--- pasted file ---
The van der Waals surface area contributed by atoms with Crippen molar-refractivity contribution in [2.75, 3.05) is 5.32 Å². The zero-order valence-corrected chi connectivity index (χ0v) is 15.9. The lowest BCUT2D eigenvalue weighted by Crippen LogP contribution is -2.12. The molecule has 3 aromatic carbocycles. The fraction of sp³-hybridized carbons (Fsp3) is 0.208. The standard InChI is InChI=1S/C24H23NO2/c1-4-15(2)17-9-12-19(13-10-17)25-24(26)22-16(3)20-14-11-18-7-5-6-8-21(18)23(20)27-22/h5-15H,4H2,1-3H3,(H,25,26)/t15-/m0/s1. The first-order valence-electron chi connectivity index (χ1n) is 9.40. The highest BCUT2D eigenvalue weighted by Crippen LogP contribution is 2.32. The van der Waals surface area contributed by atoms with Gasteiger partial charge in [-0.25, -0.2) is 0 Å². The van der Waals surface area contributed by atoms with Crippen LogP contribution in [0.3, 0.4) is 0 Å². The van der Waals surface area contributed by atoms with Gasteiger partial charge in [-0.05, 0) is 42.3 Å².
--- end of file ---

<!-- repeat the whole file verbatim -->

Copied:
The van der Waals surface area contributed by atoms with Crippen molar-refractivity contribution in [2.75, 3.05) is 5.32 Å². The zero-order valence-corrected chi connectivity index (χ0v) is 15.9. The lowest BCUT2D eigenvalue weighted by Crippen LogP contribution is -2.12. The molecule has 3 aromatic carbocycles. The fraction of sp³-hybridized carbons (Fsp3) is 0.208. The standard InChI is InChI=1S/C24H23NO2/c1-4-15(2)17-9-12-19(13-10-17)25-24(26)22-16(3)20-14-11-18-7-5-6-8-21(18)23(20)27-22/h5-15H,4H2,1-3H3,(H,25,26)/t15-/m0/s1. The first-order valence-electron chi connectivity index (χ1n) is 9.40. The highest BCUT2D eigenvalue weighted by Crippen LogP contribution is 2.32. The van der Waals surface area contributed by atoms with Gasteiger partial charge in [-0.25, -0.2) is 0 Å². The van der Waals surface area contributed by atoms with Crippen LogP contribution in [0.3, 0.4) is 0 Å². The van der Waals surface area contributed by atoms with Gasteiger partial charge in [-0.05, 0) is 42.3 Å².